A 3-pronged approach to meet the needs of aspiring women entrepreneurs in Vietnam

A Vietnamese woman wears traditional "ao dai" dress and a conical hat in downtown's Vietnam's central city of Da Nang.  A Vietnamese woman wears traditional "ao dai" dress and a conical hat in downtown Vietnam's central city of Da Nang March 8, 2005. 40 years after the first American troops arrived in Da Nang on March 8, 1965 to fight in the Vietnam War which cost 58,000 American and 3,000,000 Vietnamese lives, a U.S. military team of about 100 flew into Da Nang early this month as part of continuing U.S. efforts to locate about 1,800 soldiers still listed as missing. REUTERS/Kham

As the Vietnam government looks to help the economy recover from the COVID-19 crisis, the need to increase the viability of women-owned businesses has never been more urgent. In response to this, the National Strategy on Gender Equality 2021-30 aims for women-owned businesses to account for 27 percent of all enterprises by 2025 and 30 percent by 2030 (up from 26.5 percent in 2020).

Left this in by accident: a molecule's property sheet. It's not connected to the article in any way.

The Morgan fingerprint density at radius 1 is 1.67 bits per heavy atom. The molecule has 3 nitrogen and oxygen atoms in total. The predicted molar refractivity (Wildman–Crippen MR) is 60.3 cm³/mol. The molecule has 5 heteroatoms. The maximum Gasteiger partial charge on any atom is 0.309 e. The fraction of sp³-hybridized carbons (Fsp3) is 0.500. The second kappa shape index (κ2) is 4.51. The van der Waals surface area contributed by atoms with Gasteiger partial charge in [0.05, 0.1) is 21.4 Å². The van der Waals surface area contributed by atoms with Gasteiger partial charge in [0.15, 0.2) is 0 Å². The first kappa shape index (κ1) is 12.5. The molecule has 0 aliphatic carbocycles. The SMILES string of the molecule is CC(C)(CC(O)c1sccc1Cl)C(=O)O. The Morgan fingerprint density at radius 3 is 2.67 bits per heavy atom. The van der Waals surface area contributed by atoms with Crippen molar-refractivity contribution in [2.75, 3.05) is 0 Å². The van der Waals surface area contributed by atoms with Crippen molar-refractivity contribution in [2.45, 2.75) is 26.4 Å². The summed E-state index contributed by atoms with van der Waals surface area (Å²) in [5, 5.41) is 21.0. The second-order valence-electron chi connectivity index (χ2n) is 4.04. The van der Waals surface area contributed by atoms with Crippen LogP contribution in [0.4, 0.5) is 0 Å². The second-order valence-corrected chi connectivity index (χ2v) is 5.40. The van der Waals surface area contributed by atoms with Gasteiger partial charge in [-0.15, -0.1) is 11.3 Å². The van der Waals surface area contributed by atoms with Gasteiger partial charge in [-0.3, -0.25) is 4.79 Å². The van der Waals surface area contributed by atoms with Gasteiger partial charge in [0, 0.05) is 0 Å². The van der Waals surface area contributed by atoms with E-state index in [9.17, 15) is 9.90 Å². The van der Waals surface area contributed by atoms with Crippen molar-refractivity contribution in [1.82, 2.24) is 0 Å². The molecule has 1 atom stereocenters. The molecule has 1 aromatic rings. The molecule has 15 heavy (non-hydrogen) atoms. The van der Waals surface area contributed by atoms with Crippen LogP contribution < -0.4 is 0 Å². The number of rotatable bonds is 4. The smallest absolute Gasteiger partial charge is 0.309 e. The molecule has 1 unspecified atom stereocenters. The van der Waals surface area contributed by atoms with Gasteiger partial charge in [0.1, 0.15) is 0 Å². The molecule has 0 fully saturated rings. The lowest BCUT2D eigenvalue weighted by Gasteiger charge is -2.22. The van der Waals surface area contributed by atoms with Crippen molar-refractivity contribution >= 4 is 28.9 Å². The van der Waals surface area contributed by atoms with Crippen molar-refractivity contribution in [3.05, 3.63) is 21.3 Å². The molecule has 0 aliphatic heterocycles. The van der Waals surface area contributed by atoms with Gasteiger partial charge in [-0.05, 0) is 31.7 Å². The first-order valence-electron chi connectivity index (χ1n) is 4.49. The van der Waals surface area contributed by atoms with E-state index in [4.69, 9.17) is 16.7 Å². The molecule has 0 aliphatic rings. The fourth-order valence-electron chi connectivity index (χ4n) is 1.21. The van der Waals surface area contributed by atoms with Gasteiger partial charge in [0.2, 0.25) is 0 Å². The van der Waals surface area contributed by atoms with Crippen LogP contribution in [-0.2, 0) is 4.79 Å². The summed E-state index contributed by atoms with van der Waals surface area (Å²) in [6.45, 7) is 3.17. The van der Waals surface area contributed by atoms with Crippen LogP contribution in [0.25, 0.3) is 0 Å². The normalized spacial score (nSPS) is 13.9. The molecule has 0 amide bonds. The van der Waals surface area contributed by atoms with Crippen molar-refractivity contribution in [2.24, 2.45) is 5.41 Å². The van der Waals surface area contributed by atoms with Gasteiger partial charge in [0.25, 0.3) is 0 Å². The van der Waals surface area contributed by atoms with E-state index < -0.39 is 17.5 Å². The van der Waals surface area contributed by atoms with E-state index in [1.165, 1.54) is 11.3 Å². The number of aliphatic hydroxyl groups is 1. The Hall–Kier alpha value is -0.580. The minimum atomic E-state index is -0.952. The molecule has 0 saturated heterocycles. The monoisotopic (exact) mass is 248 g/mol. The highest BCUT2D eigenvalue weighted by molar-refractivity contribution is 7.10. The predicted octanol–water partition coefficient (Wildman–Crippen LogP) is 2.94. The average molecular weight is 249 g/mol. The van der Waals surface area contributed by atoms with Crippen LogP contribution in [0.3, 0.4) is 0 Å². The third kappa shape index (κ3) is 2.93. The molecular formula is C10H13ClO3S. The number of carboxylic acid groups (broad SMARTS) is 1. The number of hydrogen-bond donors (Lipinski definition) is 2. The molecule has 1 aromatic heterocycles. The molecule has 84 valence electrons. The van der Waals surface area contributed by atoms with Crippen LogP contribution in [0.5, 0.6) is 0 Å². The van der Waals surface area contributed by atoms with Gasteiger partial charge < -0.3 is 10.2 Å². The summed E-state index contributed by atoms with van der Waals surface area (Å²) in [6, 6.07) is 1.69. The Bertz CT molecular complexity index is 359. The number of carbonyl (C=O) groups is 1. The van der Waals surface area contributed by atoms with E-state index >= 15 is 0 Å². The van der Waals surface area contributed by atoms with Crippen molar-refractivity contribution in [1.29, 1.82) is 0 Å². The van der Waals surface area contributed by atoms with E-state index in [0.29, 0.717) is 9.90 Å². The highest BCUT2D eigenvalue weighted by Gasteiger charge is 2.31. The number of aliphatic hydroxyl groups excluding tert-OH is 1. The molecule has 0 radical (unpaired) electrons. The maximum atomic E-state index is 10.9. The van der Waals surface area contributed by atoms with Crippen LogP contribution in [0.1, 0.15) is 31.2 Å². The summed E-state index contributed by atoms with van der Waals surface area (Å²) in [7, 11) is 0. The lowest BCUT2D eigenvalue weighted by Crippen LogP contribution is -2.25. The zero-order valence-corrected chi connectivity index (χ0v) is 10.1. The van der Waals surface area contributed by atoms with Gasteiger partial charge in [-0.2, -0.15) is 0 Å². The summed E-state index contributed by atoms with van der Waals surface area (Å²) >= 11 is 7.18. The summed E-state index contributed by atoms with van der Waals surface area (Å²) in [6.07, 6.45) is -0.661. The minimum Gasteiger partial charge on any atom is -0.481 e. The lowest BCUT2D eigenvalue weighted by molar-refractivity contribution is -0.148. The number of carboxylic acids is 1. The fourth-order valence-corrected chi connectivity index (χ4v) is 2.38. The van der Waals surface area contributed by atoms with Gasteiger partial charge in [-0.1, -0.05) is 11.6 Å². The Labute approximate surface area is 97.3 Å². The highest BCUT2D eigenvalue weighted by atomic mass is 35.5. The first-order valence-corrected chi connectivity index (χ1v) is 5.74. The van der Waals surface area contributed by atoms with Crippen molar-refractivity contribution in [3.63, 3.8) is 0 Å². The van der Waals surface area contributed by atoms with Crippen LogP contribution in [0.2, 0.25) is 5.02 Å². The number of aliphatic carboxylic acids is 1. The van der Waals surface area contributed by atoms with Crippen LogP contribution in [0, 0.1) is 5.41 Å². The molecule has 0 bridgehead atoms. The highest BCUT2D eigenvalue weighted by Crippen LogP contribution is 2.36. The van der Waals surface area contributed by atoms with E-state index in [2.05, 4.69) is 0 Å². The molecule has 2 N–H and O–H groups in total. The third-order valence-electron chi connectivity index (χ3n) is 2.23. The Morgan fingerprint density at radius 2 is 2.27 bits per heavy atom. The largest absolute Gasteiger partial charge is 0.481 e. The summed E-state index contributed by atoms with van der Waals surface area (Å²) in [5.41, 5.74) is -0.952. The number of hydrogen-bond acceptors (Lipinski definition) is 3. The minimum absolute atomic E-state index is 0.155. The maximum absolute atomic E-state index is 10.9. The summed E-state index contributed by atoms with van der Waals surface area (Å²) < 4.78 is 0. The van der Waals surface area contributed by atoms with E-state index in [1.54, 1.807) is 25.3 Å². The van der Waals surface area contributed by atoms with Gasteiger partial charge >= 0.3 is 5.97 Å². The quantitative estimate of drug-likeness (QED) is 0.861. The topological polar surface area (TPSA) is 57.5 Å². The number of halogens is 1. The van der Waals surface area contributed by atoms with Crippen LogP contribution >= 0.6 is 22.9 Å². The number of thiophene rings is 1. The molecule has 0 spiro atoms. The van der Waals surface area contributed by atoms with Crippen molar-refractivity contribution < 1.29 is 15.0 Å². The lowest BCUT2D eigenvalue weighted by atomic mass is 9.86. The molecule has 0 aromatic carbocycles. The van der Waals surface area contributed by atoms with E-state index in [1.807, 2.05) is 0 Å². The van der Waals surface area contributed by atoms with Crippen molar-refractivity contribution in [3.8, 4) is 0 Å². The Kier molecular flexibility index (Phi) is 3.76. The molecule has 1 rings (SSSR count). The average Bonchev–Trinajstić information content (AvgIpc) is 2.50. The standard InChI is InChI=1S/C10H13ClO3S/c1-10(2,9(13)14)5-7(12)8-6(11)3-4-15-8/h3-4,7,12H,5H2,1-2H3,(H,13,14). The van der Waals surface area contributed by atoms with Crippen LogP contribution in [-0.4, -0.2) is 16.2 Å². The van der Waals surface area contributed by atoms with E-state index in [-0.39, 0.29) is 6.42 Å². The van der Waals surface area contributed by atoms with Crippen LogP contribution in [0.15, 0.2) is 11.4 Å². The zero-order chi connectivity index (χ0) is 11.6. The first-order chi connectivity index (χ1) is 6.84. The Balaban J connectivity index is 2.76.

While Vietnam was ranked 10th in Asia and 25th globally in 2020 for the proportion of female participation in entrepreneurial activities, these numbers only tell part of the story. Vietnamese women entrepreneurs are still struggling to survive and thrive with 98 percent running micro-, small-, and medium-sized businesses in low-productivity sectors. To support and encourage women entrepreneurs, entrepreneurship training programs for women have been developed in recent years. However, their effectiveness has been questioned because they do not adequately recognize the distinct needs and unique challenges of women entrepreneurs such as lack of social networks and limited access to financing.

By taking demand-driven and gender-responsive policies and practices for promoting entrepreneurship among women into account, Vietnam can better achieve its national targets for women’s entrepreneurship, which will shape a more sustainable and inclusive economy and society.